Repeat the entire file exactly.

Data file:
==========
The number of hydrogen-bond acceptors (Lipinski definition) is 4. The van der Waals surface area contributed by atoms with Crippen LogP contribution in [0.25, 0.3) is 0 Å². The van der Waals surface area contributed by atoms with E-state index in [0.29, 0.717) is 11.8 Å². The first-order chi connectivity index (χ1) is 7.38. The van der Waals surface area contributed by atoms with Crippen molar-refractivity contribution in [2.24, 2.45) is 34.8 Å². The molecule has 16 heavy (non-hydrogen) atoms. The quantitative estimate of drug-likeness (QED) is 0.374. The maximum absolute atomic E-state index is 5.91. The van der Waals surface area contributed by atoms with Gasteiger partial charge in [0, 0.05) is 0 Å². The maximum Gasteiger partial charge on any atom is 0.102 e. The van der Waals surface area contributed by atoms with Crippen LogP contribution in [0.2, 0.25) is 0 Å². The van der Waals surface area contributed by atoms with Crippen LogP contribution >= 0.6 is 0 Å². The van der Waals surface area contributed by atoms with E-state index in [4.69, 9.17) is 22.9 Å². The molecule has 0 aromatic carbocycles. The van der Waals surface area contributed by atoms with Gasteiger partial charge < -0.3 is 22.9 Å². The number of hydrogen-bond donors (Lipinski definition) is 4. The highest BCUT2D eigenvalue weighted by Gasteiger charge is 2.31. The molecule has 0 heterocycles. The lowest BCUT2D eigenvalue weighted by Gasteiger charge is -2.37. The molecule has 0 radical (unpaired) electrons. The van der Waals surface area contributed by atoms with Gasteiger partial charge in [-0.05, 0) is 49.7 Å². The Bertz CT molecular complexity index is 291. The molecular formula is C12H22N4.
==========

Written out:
The number of hydrogen-bond acceptors (Lipinski definition) is 4. The van der Waals surface area contributed by atoms with Crippen LogP contribution in [0.25, 0.3) is 0 Å². The van der Waals surface area contributed by atoms with E-state index in [0.29, 0.717) is 11.8 Å². The first-order chi connectivity index (χ1) is 7.38. The van der Waals surface area contributed by atoms with Crippen molar-refractivity contribution in [2.24, 2.45) is 34.8 Å². The molecule has 16 heavy (non-hydrogen) atoms. The quantitative estimate of drug-likeness (QED) is 0.374. The maximum absolute atomic E-state index is 5.91. The van der Waals surface area contributed by atoms with Gasteiger partial charge in [0, 0.05) is 0 Å². The maximum Gasteiger partial charge on any atom is 0.102 e. The van der Waals surface area contributed by atoms with Crippen LogP contribution in [0.2, 0.25) is 0 Å². The van der Waals surface area contributed by atoms with Crippen LogP contribution >= 0.6 is 0 Å². The van der Waals surface area contributed by atoms with E-state index in [4.69, 9.17) is 22.9 Å². The molecule has 0 aromatic carbocycles. The van der Waals surface area contributed by atoms with Gasteiger partial charge < -0.3 is 22.9 Å². The number of hydrogen-bond donors (Lipinski definition) is 4. The highest BCUT2D eigenvalue weighted by Gasteiger charge is 2.31. The molecule has 0 heterocycles. The lowest BCUT2D eigenvalue weighted by Gasteiger charge is -2.37. The molecule has 0 radical (unpaired) electrons. The van der Waals surface area contributed by atoms with Gasteiger partial charge in [-0.05, 0) is 49.7 Å². The Bertz CT molecular complexity index is 291. The molecular formula is C12H22N4.